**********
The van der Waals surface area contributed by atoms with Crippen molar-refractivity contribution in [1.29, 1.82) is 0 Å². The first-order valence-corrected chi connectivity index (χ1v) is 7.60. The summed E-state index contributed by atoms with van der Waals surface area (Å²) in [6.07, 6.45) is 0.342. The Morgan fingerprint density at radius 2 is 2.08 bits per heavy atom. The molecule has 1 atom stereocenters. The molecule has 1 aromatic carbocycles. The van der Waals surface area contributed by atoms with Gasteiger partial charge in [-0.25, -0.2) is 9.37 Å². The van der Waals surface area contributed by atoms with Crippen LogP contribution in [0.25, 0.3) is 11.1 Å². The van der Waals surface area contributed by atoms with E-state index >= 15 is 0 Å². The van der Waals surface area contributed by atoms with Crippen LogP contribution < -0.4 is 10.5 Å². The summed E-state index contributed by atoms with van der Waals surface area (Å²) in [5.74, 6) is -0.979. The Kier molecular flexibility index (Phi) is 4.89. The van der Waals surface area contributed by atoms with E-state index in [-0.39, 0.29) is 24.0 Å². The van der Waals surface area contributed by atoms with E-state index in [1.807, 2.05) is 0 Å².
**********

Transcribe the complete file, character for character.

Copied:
The van der Waals surface area contributed by atoms with Crippen molar-refractivity contribution in [1.29, 1.82) is 0 Å². The first-order valence-corrected chi connectivity index (χ1v) is 7.60. The summed E-state index contributed by atoms with van der Waals surface area (Å²) in [6.07, 6.45) is 0.342. The Morgan fingerprint density at radius 2 is 2.08 bits per heavy atom. The molecule has 1 atom stereocenters. The molecule has 1 aromatic carbocycles. The van der Waals surface area contributed by atoms with Gasteiger partial charge in [-0.25, -0.2) is 9.37 Å². The van der Waals surface area contributed by atoms with Crippen LogP contribution in [0.25, 0.3) is 11.1 Å². The van der Waals surface area contributed by atoms with E-state index >= 15 is 0 Å². The van der Waals surface area contributed by atoms with Crippen LogP contribution < -0.4 is 10.5 Å². The summed E-state index contributed by atoms with van der Waals surface area (Å²) in [5.74, 6) is -0.979. The Kier molecular flexibility index (Phi) is 4.89. The van der Waals surface area contributed by atoms with E-state index in [-0.39, 0.29) is 24.0 Å². The van der Waals surface area contributed by atoms with E-state index in [1.807, 2.05) is 0 Å².